|Austrian 20 Euro Commemoratives
|The 20 Euros (as well as 100 Schillings) that comprise the "Austria through the Ages" series are
pictured on this page. (Austria thru the Ages)
2004 SMS Novara, 20 Euro
On the reverse of the coin is a double portrait of Archduke Ferdinand Max and Commodore
Wüllerstorf. Before them on a table is a ship's globe and navigation instruments, as well as a
microscope denoting the scientific nature of the mission.
|2004 SMS Erzherzog Ferdinand Max, 20 Euro
The reverse shows Tegetthoff himself after a famous painting by Anton Romako. He stands on the bridge, resolute but calm,
with hands in his pockets, while four crew members struggle with the wheel to bring the ship into a ramming position.
The S.M.S. Erzherzog Ferdinand Max was launched in 1865 as one of the new ironclad steam ships. In 1866 she was chosen
by Admiral Tegetthoff to be his flagship in the Battle of Lissa, where she rammed and sank the Italian flagship, the Re d'Italia.
Two years later she became the flagship of the fleet and in 1869 accompanied the Emperor Franz Joseph on his visit to the
Holy Land and the opening of the Suez Canal. In the following decade the S.M.S. Erzherzog Ferdinand Max served in the
second reserve, until in 1885 she was taken out of service and became an assistant ship in the Artillery School. Archduke
Franz Ferdinand wanted to preserve her as a historic vessel, but the Ferdinand Max was finally broken up in 1916.
2005 SMS Admiral Tegetthoff, Polar Expedition, 20 Euro
The reverse side shows the expedition leaders, Julius von Payer and Karl Weyprecht, in their Arctic clothing with the frozen
ship caught in the ice behind them.
The Austro-Hungarian polar expedition of 1872 was a very heroic one. The leaders of this expedition, which aimed at sailing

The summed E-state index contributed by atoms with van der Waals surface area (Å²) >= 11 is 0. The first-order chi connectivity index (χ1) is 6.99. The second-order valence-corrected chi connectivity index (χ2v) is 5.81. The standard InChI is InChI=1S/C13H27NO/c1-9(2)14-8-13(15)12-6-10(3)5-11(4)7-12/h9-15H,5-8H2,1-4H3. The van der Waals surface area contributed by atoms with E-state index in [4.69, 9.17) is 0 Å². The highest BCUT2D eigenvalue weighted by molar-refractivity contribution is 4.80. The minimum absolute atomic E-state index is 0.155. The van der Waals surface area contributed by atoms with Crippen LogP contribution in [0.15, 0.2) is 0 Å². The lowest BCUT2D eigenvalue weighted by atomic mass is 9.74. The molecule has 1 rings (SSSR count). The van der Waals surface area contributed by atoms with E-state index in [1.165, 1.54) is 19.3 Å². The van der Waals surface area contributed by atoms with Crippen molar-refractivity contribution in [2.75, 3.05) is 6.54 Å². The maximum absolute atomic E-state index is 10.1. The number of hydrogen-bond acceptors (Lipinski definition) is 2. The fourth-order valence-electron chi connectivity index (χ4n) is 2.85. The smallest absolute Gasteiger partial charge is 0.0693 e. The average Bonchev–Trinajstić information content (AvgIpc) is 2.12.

the north-east passage around Russia to the Bering Straits and the Pacific, were the naval officer, Karl Weyprecht, and the
infantry officer, Julius von Payer, who in 1870 had taken part in the second German polar expedition.
The expedition ship was a three mast schooner with an auxiliary steam engine to make her independent of the weather. She
was constructed in the northern German port of Bremerhaven especially for the expedition, and was named the Admiral
Tegetthoff after the great Austrian seaman who had died the year before. They set sail on 13th June, 1872, but after reaching
Arctic waters the ship became hopelessly trapped in ice drifts. No efforts of the crew could free the Tegetthoff from the frozen
mass and they drifted with the ice helplessly for just over a year.
On 30th August, 1873, land was sighted to the north-west. Jubilant with renewed hope, they named their discovery “Franz
Joseph Land” after the Emperor of Austria. But they had to wait until the 2nd November before they could set foot on land,
because they were too distant and the ice was not safe for crossing. Only when they were three nautical miles away, did the
drift ice freeze together with the land.
They spent the next few months exploring what turned out to be an island group covered in ice and snow. The cold and
weather conditions were often appalling. It was obvious that they would never get the Tegetthoff free again, so on 20th May,
1874, they struck out on foot for the open sea to the south, dragging three lifeboats with them. It was a slow and physically
harrowing journey, but by mid-August they had reached their goal and they put out to sea where they were picked up by two
Russian fishing vessels a few days later. They had been out in the open for 96 days since abandoning the Tegetthoff.
Back in Vienna they were celebrated as heroes, and were rewarded with both Austrian and foreign medals and distinctions.
They had succeeded in writing a stirring chapter of Austrian and world history.
2005 SMS Sankt Georg 20 Euro
After the celebrations opening the great Jamestown Exposition, which included an international naval review before President
Theodore Roosevelt, the ships visited the Annapolis Naval Academy before moving up the coast to New York. During their stay
there, the captains had to cancel all shore-leave in order to stem the number of desertions, since the Sankt Georg had 17
men jump ship and the Aspern lost 10 crew members. The call of the New World was proving too strong! The Sankt Georg and
the Aspern were the last Austrian naval vessels to visit America.
In the First World War, the Sankt Georg was confined to operations in the Adriatic Sea, as was the rest of the imperial navy.
The end of her story was regrettably less admirable. In February, 1918, her crew joined with some other disaffected sailors in
the southern Adriatic port of Cattaro (Kotor) in a short-lived mutiny. In April she was decommissioned and awarded to the
British as war booty after the armistice. The Sankt Georg was broken up and scrapped in Genoa at the end of 1920.
Medals & Tokens